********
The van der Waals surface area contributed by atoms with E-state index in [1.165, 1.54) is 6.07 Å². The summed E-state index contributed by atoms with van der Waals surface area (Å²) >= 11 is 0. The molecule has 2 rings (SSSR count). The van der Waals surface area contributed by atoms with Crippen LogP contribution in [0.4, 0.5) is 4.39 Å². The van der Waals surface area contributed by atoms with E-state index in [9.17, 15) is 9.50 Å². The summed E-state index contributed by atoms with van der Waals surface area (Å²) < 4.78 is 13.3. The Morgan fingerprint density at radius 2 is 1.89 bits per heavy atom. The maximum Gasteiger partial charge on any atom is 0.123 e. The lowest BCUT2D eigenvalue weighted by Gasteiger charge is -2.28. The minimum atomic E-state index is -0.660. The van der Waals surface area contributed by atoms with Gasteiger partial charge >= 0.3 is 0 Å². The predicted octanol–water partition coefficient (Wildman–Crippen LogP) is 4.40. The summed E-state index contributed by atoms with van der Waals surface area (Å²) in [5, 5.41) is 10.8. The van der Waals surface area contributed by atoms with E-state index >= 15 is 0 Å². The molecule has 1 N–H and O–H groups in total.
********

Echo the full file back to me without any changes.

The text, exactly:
The van der Waals surface area contributed by atoms with E-state index in [1.165, 1.54) is 6.07 Å². The summed E-state index contributed by atoms with van der Waals surface area (Å²) >= 11 is 0. The molecule has 2 rings (SSSR count). The van der Waals surface area contributed by atoms with Crippen LogP contribution in [0.4, 0.5) is 4.39 Å². The van der Waals surface area contributed by atoms with E-state index in [9.17, 15) is 9.50 Å². The summed E-state index contributed by atoms with van der Waals surface area (Å²) < 4.78 is 13.3. The Morgan fingerprint density at radius 2 is 1.89 bits per heavy atom. The maximum Gasteiger partial charge on any atom is 0.123 e. The lowest BCUT2D eigenvalue weighted by Gasteiger charge is -2.28. The minimum atomic E-state index is -0.660. The van der Waals surface area contributed by atoms with Gasteiger partial charge >= 0.3 is 0 Å². The predicted octanol–water partition coefficient (Wildman–Crippen LogP) is 4.40. The summed E-state index contributed by atoms with van der Waals surface area (Å²) in [5, 5.41) is 10.8. The van der Waals surface area contributed by atoms with E-state index >= 15 is 0 Å². The molecule has 1 N–H and O–H groups in total.